Destinations for food lovers

Video: Destinations for food lovers

La Gruyère – a gastronomic paradise

La Gruyère, with its shady valleys, enchanting forests and verdant hills once tilled by farmers centuries ago, is a region of great natural beauty. Its rich heritage is lived and is there to be explored, whether through a hike in the mountains or a visit to the heart of its medieval towns. But above all, the heritage and history of La Gruyère is documented in its centuries-old culinary traditions. Its local specialities are the product of craftsmanship passed down over hundreds of years from one generation to the next and has earned its specialities international renown.

La Maison du Gruyère: on the trail of the celebrated cheese

Gruyère AOP is more than a mere food product. Exported to more than 60 countries around the world, it has become a global ambassador for the region.

As far back as the 15th century rumours had begun to circulate about mountain herders turning the milk from their cows into a fine-tasting cheese. It was not until the 17th century that this cheese became officially known as ‘Gruyère’, and its meteoric rise began.

At any one time, as many as 7,000 rounds are stored in the cheese dairy’s cellars to mature

The recipe is the same today as it was four centuries ago. From curdling the milk in vats to ripening in cellars, each phase of the production process is overseen by local master cheese-makers according to the time-honoured ways handed down from generation to generation. Four hundred litres of milk, six centuries of tradition, six months of maturing and a huge helping of passion go into one round of Gruyère AOP. The region’s lush alpine meadows where the cows graze lend the milk its special and unique taste.

At La Maison du Gruyère, you can enjoy an interactive, multisensory and immersive tour of the cheesemaking process, which begins with the first drop of milk. Today, some 30 local farmers ensure a steady supply of the precious white gold to this Gruyère AOP cheese dairy.

What better way to finish your tour than sampling some traditional fare? The cheese dairy has its own restaurant offering a great choice of mouthwatering dishes in which Gruyère AOP is the star ingredient: fondue, croûte au fromage, quiche and other local traditional dishes. Here, cheese is not merely consumed; it is worshipped.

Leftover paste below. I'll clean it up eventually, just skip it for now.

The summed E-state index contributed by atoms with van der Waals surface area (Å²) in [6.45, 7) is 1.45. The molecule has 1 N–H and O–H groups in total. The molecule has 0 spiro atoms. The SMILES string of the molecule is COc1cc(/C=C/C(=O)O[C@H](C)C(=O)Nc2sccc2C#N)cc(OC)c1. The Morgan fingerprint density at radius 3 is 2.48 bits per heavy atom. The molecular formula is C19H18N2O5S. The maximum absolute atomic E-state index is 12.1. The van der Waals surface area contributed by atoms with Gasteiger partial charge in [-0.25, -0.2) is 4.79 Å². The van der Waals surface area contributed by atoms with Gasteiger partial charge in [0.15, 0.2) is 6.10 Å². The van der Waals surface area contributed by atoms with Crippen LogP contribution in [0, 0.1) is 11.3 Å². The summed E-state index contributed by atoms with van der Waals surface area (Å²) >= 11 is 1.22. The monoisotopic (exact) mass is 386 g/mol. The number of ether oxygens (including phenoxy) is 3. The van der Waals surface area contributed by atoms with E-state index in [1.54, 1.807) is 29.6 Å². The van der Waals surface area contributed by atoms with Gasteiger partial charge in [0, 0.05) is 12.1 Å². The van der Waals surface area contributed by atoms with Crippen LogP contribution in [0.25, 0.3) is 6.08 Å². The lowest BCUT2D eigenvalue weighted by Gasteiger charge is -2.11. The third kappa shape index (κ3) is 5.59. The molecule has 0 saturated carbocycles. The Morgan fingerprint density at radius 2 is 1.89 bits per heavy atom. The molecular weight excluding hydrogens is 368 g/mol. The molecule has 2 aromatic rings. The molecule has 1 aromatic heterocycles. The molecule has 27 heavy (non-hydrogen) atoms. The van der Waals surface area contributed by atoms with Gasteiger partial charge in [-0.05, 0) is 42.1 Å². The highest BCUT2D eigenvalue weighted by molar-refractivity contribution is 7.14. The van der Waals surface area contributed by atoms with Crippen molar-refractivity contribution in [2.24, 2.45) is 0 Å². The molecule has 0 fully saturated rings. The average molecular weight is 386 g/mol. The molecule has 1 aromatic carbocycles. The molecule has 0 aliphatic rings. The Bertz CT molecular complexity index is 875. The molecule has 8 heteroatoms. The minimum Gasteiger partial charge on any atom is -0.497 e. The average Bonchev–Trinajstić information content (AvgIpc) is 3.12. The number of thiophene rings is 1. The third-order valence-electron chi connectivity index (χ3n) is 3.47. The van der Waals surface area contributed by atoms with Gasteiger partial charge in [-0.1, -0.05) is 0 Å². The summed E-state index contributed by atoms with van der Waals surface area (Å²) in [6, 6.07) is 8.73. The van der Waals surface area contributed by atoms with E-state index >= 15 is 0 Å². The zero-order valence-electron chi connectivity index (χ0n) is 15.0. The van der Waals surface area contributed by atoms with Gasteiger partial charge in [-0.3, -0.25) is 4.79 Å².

Your meal would not be complete without a dish of meringues served with Gruyère double cream. To help you digest these hearty local dishes, take a walk along the interpretive Sentier des fromageries (cheese dairy trail) that begins at La Maison du Gruyère and ends in the village of Moléson. There are two routes to choose from.


La Maison Cailler: end your trip on a sweet note

If you have sweet tooth, simply follow the scent of cocoa. It will lead you to the Maison Cailler, some five kilometres from Gruyères village.

For over a century, the Cailler chocolate factory has been filling the air of the little village of Broc with the delicious smell of roasted hazelnuts. The company was founded by François-Louis Cailler. Born in 1796 in Vevey, Cailler, together with Abram L. C. Cusin from Aubonne, began selling chocolate from his modest grocery store on the shores of Lake Geneva. The two men later dissolved their partnership and Cailler took over the business. In 1898, his grandson Alexandre-Louis Cailler opened a chocolate factory in Broc and progressively expanded the company’s product range. Today, Cailler can proudly claim to be the oldest surviving brand of Swiss chocolate.

Located in the vivid green countryside of La Gruyère, the chocolate factory documents the history of a product that has been enjoyed for more than 4,000 years. An interactive exhibition will take you back to the pre-Colombian origins of chocolate. Sailing off with explorers, you will travel through the ages, mapping the evolution of this much-loved and legendary product as you go.

The Cailler chocolate factory has been filling the air in the tiny village of Broc with the delicious smell of roasted hazelnuts since 1898

The exhibition shares some sweet secrets about this delicacy which once earned the ire of the church due to its indecent effect on the ladies of the royal court. The tour ends at the production line, where you can observe Cailler’s famous chocolate being made and find out more about its essential ingredients. This multisensory feast fittingly ends in the tasting room where you can sample a bountiful selection of Cailler products that will leave your curiosity and hunger well and truly sated.

You can also purchase the brand’s iconic products and personalised gifts at the Maison Cailler shop. If you have a little more time, you could sign up for a workshop and create your very own chocolate bar from a smorgasbord of ingredients and with a generous sprinkling of your own creativity.

Hopefully, we have convinced you of La Gruyère’s sterling gastronomic credentials!

Angélique Eggenschwiler